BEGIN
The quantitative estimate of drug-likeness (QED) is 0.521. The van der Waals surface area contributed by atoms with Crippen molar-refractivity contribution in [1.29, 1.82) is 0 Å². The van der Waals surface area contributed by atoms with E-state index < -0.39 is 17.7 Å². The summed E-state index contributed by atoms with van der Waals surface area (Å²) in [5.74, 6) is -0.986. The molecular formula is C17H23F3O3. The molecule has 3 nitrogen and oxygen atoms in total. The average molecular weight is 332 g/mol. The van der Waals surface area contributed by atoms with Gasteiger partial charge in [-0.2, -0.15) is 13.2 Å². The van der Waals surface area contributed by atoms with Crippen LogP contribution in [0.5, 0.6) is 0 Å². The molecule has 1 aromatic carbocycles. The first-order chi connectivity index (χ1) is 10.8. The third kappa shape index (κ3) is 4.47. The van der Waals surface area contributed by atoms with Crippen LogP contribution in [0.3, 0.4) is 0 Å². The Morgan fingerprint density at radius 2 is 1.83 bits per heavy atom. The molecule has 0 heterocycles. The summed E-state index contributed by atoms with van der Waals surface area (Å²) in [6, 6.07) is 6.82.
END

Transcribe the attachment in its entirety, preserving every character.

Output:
The quantitative estimate of drug-likeness (QED) is 0.521. The van der Waals surface area contributed by atoms with Crippen molar-refractivity contribution in [1.29, 1.82) is 0 Å². The van der Waals surface area contributed by atoms with E-state index < -0.39 is 17.7 Å². The summed E-state index contributed by atoms with van der Waals surface area (Å²) in [5.74, 6) is -0.986. The molecular formula is C17H23F3O3. The molecule has 3 nitrogen and oxygen atoms in total. The average molecular weight is 332 g/mol. The van der Waals surface area contributed by atoms with Gasteiger partial charge in [-0.2, -0.15) is 13.2 Å². The van der Waals surface area contributed by atoms with Crippen LogP contribution in [0.5, 0.6) is 0 Å². The molecule has 1 aromatic carbocycles. The first-order chi connectivity index (χ1) is 10.8. The third kappa shape index (κ3) is 4.47. The van der Waals surface area contributed by atoms with Crippen LogP contribution in [0.3, 0.4) is 0 Å². The Morgan fingerprint density at radius 2 is 1.83 bits per heavy atom. The molecule has 0 heterocycles. The summed E-state index contributed by atoms with van der Waals surface area (Å²) in [6, 6.07) is 6.82.